For some reason I just think it looks like the hermit crab is about to give me a pedicure (of which, obviously, I am in sore need) and now that I’ve had that thought I can’t stop thinking about how awesome it would be to go to some sort of Undersea Spa for all your salon needs. Hermit crab does the pedi, cleaner wrasse whitens your teeth, sand dollar—because it looks like it would be a good exfoliator, don’t you think?—is in charge of the facial and obviously the octopus does the haircut because it would be able to simultaneously hold the scissors and the diffuser and the foils and the paintbrush or whatever and it could also get you a cappuccino if you wanted and could hand you the latest bitchy celebrity magazine all at onceand when you said you were thinking about dying your hair, for the first time in your young and tender life, a nice rich dark eggplant, it could immediately change color and go “Like this?” and you’d go “Yeah, but does that look too flat?” and then it could change color again and says “You could throw in a few lowlights like this, just for some definition,” and that would be pretty much the best salon ever.
Moving on from my various aquatic fever dreams, here is a nice picture of some perfectly round mudballs made by the crab burrowing in the sand under there. These were all over the beach and made very awesome weird fractal patterns and also felt good under your feet when you stepped on them. I saw a lot of these at the beach at the Daintree Rainforest, too.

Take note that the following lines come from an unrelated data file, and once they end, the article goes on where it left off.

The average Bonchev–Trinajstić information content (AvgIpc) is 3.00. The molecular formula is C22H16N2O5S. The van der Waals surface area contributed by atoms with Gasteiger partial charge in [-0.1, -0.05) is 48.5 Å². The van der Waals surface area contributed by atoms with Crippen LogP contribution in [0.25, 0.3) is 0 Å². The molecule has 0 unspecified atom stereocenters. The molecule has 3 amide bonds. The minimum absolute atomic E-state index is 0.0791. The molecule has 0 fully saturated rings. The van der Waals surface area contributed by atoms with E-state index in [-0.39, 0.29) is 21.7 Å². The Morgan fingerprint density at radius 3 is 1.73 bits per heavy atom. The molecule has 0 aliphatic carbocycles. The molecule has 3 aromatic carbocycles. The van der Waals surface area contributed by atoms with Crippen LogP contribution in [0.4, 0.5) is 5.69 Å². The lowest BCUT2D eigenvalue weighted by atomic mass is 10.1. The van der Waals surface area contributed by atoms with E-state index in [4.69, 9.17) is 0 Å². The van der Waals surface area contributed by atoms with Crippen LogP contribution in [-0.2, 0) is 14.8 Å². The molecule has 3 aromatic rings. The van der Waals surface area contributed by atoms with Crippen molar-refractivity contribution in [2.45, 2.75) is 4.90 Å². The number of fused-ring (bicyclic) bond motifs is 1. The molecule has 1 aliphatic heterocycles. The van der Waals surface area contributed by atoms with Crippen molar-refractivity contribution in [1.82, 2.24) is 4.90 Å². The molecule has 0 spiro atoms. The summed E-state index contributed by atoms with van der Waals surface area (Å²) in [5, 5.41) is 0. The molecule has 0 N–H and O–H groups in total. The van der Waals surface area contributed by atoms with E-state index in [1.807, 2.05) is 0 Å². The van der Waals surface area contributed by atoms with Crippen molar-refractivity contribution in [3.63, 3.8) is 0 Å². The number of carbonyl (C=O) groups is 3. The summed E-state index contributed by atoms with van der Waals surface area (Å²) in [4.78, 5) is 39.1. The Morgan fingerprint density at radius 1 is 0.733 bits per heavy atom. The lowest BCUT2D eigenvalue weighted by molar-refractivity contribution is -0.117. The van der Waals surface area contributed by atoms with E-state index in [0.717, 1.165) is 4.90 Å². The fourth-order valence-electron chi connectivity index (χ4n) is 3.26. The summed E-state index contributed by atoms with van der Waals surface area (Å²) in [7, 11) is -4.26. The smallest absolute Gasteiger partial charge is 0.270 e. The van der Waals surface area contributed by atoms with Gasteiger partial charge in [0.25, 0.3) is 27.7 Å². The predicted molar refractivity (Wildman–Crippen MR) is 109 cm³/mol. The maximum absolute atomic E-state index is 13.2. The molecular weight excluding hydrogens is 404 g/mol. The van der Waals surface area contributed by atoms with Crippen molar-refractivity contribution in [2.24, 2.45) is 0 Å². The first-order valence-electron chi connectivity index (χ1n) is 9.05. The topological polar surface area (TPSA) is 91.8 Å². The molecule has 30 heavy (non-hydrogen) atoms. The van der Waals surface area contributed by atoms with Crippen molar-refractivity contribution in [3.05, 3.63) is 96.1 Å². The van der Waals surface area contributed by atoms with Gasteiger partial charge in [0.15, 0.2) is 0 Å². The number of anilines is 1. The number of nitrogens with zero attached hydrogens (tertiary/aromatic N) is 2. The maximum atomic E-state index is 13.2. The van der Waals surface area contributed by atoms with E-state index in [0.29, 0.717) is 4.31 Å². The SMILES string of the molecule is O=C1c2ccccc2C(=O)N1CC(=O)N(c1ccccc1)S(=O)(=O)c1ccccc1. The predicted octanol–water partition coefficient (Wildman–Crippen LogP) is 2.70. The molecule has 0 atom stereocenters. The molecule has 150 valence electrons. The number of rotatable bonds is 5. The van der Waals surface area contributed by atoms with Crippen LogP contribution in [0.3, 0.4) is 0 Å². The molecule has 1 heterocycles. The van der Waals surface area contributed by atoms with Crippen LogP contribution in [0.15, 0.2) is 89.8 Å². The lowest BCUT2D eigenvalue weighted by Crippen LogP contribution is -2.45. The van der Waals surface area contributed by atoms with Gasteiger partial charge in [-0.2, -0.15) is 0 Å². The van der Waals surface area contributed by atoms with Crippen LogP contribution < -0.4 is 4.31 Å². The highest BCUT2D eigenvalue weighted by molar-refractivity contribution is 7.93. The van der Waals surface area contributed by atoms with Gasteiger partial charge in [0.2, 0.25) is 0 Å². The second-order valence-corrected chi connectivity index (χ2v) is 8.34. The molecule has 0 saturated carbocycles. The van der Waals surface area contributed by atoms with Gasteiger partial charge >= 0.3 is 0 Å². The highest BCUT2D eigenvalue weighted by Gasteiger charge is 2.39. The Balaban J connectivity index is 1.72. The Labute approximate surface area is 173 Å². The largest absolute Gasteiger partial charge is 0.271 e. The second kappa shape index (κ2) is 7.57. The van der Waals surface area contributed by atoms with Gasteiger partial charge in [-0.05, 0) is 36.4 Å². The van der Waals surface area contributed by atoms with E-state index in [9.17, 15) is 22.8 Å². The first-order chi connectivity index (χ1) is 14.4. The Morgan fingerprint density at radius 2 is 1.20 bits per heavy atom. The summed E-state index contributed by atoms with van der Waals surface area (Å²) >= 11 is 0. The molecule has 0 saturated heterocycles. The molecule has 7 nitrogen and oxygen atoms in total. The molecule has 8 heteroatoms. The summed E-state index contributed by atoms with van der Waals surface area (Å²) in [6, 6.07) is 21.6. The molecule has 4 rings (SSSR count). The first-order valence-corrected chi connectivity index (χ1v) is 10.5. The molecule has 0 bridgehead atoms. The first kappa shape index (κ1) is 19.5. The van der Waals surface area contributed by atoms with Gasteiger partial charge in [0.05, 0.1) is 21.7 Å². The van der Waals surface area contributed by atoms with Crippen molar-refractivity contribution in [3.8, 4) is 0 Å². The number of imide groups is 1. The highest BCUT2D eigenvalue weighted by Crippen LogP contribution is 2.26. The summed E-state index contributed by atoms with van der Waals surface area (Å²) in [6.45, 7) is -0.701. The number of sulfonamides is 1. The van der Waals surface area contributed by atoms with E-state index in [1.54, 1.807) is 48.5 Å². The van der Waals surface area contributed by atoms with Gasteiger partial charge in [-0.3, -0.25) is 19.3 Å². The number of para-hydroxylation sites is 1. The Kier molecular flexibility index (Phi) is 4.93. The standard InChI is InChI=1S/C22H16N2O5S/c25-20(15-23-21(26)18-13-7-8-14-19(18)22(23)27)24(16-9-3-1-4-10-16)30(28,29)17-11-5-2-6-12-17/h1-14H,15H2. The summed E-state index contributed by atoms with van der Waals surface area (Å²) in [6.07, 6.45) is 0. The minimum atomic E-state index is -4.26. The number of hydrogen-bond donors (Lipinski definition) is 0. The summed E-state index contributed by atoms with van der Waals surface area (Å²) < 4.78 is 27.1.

I was pretty tired after all this nature photography so I immediately found a little stone outcrop looking over the beach and laid out my towel and took the most deliciously satisfying nap, right under this beautiful tree.
I wish I’d been able to stay on the island longer, man, because it was just so cool and chill and homey and lovely. There were wallabies to wrangle, though, so the next day I got back on the ferry and made it back to Rockhampton.
Not without spending some time, of course, earnestly pondering what the first best thing might be.